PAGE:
'How to Beat the Democrats': Victims and Aggression

In his new (2002) book, How to Beat the Democrats: And Other Subversive Ideas, author David Horowitz, one of the shrewdest political strategists around, has suggestions that the GOP would be well advised to adopt as it heads into the November elections.

Victims and Aggression

In his preface he makes the point that "politics is about stories – and aggression. The purpose of stories is to arouse human emotions that work for you and against your opposition," he writes.

"The stories work for you if you are the victim or if you are helping someone who is perceived to be a victim. Americans like heroes who care, and they identify with underdogs."

Aggression, he explains, is "an emotion associated with justice, with getting satisfaction for those who deserve it. In politics, stories work for you if you are a compassionate helper. They work against you if you are the cause of someone’s distress."

This is pretty much like saying that in an election campaign you need an overall theme that dramatizes your message and can be expressed in a few words. Horowitz illustrates this point by recalling the story – the theme – that put George W. Bush in the White House.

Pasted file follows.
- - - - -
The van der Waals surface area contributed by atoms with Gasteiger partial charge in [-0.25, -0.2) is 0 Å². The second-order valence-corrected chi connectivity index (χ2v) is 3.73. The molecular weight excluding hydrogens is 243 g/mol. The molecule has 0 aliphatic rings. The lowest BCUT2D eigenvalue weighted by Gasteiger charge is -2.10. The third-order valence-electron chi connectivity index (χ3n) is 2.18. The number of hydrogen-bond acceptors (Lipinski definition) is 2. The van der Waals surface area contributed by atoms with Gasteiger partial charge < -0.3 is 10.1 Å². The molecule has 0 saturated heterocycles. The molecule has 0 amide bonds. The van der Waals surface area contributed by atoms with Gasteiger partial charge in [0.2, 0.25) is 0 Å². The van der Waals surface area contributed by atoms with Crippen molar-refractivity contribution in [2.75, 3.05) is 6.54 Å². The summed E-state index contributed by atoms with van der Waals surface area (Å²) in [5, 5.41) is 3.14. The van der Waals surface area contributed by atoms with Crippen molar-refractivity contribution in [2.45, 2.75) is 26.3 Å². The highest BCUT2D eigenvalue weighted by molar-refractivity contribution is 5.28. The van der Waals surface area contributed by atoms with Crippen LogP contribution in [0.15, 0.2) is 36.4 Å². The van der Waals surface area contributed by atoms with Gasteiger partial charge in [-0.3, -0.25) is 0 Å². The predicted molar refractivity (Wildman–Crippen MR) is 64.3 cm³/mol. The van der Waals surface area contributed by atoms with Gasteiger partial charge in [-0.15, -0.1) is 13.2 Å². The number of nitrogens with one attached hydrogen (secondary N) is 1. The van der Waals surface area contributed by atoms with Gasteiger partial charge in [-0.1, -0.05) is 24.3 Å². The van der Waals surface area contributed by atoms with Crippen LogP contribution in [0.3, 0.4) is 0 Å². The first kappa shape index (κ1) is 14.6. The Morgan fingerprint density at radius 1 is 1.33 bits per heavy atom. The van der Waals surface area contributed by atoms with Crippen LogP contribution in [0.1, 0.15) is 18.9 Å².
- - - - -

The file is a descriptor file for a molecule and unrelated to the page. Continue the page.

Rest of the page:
How Bush Won

It wasn’t "compassionate conservatism" or his stand on education or any of the issues that dominated the campaign. His story was expressed in one sentence: "If you make me your president, I will restore dignity and honor to the White House."

That one sentence brought home the fact that dignity and honor were virtues absent during the Clinton administration....

David Horowitz Reveals 'How to Beat the Democrats'


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